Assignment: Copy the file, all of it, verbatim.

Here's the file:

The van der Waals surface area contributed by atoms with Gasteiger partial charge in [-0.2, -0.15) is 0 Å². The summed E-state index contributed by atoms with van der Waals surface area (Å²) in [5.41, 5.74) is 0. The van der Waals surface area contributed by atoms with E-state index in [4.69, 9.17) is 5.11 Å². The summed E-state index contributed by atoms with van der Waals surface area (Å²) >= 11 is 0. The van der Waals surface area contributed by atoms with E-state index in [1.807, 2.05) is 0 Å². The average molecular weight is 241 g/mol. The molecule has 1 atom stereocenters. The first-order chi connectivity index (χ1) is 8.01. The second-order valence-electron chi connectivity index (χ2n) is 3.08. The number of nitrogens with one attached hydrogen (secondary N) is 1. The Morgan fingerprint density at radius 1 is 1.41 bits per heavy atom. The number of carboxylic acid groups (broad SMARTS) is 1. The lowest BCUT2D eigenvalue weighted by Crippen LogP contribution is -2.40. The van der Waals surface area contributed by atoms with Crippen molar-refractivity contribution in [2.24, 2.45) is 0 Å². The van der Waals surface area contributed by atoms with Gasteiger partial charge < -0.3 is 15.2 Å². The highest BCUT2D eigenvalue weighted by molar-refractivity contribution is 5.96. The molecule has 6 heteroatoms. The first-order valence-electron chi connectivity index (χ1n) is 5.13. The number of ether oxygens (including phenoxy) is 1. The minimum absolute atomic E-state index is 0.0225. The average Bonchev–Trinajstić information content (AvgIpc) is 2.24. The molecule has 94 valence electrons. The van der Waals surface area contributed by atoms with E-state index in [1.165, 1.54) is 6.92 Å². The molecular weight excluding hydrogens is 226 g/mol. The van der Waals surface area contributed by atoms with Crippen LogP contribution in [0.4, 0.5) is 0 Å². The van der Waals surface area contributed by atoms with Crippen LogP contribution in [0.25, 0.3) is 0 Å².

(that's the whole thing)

The van der Waals surface area contributed by atoms with Gasteiger partial charge in [-0.2, -0.15) is 0 Å². The summed E-state index contributed by atoms with van der Waals surface area (Å²) in [5.41, 5.74) is 0. The van der Waals surface area contributed by atoms with E-state index in [4.69, 9.17) is 5.11 Å². The summed E-state index contributed by atoms with van der Waals surface area (Å²) >= 11 is 0. The van der Waals surface area contributed by atoms with E-state index in [1.807, 2.05) is 0 Å². The average molecular weight is 241 g/mol. The molecule has 1 atom stereocenters. The first-order chi connectivity index (χ1) is 8.01. The second-order valence-electron chi connectivity index (χ2n) is 3.08. The number of nitrogens with one attached hydrogen (secondary N) is 1. The Morgan fingerprint density at radius 1 is 1.41 bits per heavy atom. The number of carboxylic acid groups (broad SMARTS) is 1. The lowest BCUT2D eigenvalue weighted by Crippen LogP contribution is -2.40. The van der Waals surface area contributed by atoms with Crippen molar-refractivity contribution in [2.24, 2.45) is 0 Å². The van der Waals surface area contributed by atoms with Gasteiger partial charge < -0.3 is 15.2 Å². The highest BCUT2D eigenvalue weighted by molar-refractivity contribution is 5.96. The molecule has 6 heteroatoms. The first-order valence-electron chi connectivity index (χ1n) is 5.13. The number of ether oxygens (including phenoxy) is 1. The minimum absolute atomic E-state index is 0.0225. The average Bonchev–Trinajstić information content (AvgIpc) is 2.24. The molecule has 94 valence electrons. The van der Waals surface area contributed by atoms with E-state index in [1.165, 1.54) is 6.92 Å². The molecular weight excluding hydrogens is 226 g/mol. The van der Waals surface area contributed by atoms with Crippen LogP contribution in [0.4, 0.5) is 0 Å². The van der Waals surface area contributed by atoms with Crippen LogP contribution in [0.25, 0.3) is 0 Å².